Masterclass

Start-up with 3 brilliant business basics

Published on May 13, 2015 2:30 pm, by

Still thinking about starting your own business? Brilliant!

To avoid free-loading off your mates every time you go out let’s have a look at how much you need to get your business going without sacrificing your social life.

There’s lots of small business advice out there, but today we’re focusing on three things you need to consider when working out your business budget (‘cause that’s what we’re good at).

First, you need a business plan.

Do you have one yet? If not, you may want to read this.
If you do have one, it’s time to revisit (see they are useful!)

Secondly, onto the budget. Work out how much you need to pay up front to get going.   Break it into two areas:

1) The one-off start up costs
It will depend on the type of business you are starting but nearly every start up forks out cash for registering a company name, (getting an ABN is free), branding, PO box, insurance (public liability), etc. You may even have legal fees if you are starting a proper company structure.

2) What you need to buy to get started
What are the big ticket items you need to buy to get going? How much will it cost? List them out – examples include; machinery, merchandise, point of sale products, office equipment, ingredients etc.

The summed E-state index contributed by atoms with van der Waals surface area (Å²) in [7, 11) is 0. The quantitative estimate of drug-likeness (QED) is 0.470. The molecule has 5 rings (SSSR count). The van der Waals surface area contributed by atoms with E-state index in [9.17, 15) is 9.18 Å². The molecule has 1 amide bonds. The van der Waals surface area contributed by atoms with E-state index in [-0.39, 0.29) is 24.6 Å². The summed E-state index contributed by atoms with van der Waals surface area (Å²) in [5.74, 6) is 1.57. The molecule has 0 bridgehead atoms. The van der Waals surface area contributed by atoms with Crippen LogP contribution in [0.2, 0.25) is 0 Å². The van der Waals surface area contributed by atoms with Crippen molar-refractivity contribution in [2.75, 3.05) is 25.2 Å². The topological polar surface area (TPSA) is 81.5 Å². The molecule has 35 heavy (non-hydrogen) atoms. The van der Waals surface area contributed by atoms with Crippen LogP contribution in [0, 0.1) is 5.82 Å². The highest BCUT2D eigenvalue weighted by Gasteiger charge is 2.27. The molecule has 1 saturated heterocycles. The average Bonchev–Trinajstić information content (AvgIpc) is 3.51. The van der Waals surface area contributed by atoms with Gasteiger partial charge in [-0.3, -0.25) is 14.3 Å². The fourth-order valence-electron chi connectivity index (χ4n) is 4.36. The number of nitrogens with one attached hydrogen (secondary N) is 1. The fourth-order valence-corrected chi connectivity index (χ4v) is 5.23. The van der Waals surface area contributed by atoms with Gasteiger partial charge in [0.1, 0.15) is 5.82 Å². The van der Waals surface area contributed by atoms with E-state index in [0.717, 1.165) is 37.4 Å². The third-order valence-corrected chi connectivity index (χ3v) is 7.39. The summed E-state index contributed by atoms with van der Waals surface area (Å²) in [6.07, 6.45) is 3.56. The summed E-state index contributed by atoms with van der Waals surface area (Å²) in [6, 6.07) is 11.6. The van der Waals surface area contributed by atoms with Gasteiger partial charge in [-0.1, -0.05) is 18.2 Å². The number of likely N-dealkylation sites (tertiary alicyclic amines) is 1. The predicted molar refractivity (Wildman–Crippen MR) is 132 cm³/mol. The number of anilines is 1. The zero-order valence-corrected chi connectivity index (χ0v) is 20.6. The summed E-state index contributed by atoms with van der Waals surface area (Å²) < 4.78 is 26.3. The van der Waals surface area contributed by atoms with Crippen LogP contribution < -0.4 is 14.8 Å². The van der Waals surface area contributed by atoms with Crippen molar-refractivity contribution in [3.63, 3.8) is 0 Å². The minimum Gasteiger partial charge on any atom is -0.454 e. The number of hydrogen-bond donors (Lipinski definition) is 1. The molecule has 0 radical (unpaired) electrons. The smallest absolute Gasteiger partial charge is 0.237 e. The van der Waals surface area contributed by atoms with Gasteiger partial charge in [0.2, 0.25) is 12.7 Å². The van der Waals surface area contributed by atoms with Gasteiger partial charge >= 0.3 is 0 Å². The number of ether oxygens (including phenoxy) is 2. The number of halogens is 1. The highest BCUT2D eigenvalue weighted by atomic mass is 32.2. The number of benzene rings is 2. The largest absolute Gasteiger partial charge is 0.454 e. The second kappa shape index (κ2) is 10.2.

Third, What are the ongoing costs? 
You will likely have four major areas to consider:

1) Where you operate your business from
These costs will include rent, electricity, phone, internet, websites, parking, signage etc.

2) Marketing
There’s no point in having an awesome new business if no one knows about it, so factor in expenses for creating a website, advertising, flyers and social Media.

3) Wages
You will need to pay staff, contractors and of course yourself ! (and don’t forget to factor in tax).

4) Business running costs
These include stock, supplies, etc.

There is one more thing to add to that budget, because we have only talked about all the things you need to pay for. What about all that money you are making? Where is it going to go?

Then, add how much you expect to be earning and you my friend, have the start of a great business budget.

Do it right and the reward will be worth it.

Money Brilliant Tip:
Try and keep your personal and business accounts separate. It will save you work (and the embarrassment of your accountant knowing how much you spend on shoes) when it comes to tax time and showing one set of books.

p.s If you’re really new to Start-up, make sure you check out the small business sections of Government websites. They have great FREE resources to help you work out the official money business (your tax, reporting, responsibilities etc).

Read Part 3 here

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